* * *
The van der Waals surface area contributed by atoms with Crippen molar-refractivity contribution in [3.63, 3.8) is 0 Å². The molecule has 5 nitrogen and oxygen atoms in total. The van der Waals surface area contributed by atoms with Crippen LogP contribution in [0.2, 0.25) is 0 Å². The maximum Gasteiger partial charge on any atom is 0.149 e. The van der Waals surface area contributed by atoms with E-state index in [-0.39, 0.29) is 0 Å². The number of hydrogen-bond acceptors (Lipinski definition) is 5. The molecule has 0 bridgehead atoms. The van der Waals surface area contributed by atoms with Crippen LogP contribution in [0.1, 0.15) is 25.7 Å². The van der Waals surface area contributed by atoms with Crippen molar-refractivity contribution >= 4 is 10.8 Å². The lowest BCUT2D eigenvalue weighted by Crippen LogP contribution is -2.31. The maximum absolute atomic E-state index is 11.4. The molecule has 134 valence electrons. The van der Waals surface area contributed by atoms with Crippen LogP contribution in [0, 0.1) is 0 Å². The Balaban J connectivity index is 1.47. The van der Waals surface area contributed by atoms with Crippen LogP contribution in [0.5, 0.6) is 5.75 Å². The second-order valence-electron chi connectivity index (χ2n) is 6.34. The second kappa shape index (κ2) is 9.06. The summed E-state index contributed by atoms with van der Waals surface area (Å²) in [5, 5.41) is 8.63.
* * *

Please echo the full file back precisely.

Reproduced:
The van der Waals surface area contributed by atoms with Crippen molar-refractivity contribution in [3.63, 3.8) is 0 Å². The molecule has 5 nitrogen and oxygen atoms in total. The van der Waals surface area contributed by atoms with Crippen LogP contribution in [0.2, 0.25) is 0 Å². The maximum Gasteiger partial charge on any atom is 0.149 e. The van der Waals surface area contributed by atoms with E-state index in [-0.39, 0.29) is 0 Å². The number of hydrogen-bond acceptors (Lipinski definition) is 5. The molecule has 0 bridgehead atoms. The van der Waals surface area contributed by atoms with Crippen LogP contribution in [0.1, 0.15) is 25.7 Å². The van der Waals surface area contributed by atoms with Crippen molar-refractivity contribution >= 4 is 10.8 Å². The lowest BCUT2D eigenvalue weighted by Crippen LogP contribution is -2.31. The maximum absolute atomic E-state index is 11.4. The molecule has 134 valence electrons. The van der Waals surface area contributed by atoms with Crippen LogP contribution in [0, 0.1) is 0 Å². The Balaban J connectivity index is 1.47. The van der Waals surface area contributed by atoms with Crippen LogP contribution in [0.5, 0.6) is 5.75 Å². The second-order valence-electron chi connectivity index (χ2n) is 6.34. The second kappa shape index (κ2) is 9.06. The summed E-state index contributed by atoms with van der Waals surface area (Å²) in [5, 5.41) is 8.63.